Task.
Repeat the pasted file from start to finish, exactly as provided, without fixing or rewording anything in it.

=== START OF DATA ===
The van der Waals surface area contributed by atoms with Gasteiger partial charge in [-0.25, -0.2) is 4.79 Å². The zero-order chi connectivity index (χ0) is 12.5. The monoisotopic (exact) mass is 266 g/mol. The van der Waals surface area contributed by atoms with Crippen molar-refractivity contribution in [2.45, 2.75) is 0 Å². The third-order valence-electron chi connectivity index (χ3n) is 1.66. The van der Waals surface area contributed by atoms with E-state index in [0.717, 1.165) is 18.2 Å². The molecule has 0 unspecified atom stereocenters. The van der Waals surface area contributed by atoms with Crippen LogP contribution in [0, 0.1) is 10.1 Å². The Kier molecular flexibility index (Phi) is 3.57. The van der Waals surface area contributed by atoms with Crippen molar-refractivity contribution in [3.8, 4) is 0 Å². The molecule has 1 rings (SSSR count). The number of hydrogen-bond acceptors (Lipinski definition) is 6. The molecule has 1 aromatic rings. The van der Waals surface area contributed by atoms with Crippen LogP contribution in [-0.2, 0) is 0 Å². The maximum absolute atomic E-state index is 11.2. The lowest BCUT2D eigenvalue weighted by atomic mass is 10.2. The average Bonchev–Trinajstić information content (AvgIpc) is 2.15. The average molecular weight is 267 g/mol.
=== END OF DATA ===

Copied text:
The van der Waals surface area contributed by atoms with Gasteiger partial charge in [-0.25, -0.2) is 4.79 Å². The zero-order chi connectivity index (χ0) is 12.5. The monoisotopic (exact) mass is 266 g/mol. The van der Waals surface area contributed by atoms with Crippen molar-refractivity contribution in [2.45, 2.75) is 0 Å². The third-order valence-electron chi connectivity index (χ3n) is 1.66. The van der Waals surface area contributed by atoms with E-state index in [0.717, 1.165) is 18.2 Å². The molecule has 0 unspecified atom stereocenters. The van der Waals surface area contributed by atoms with Crippen LogP contribution in [0, 0.1) is 10.1 Å². The Kier molecular flexibility index (Phi) is 3.57. The van der Waals surface area contributed by atoms with Crippen molar-refractivity contribution in [3.8, 4) is 0 Å². The molecule has 1 rings (SSSR count). The number of hydrogen-bond acceptors (Lipinski definition) is 6. The molecule has 1 aromatic rings. The van der Waals surface area contributed by atoms with Crippen LogP contribution in [-0.2, 0) is 0 Å². The maximum absolute atomic E-state index is 11.2. The lowest BCUT2D eigenvalue weighted by atomic mass is 10.2. The average Bonchev–Trinajstić information content (AvgIpc) is 2.15. The average molecular weight is 267 g/mol.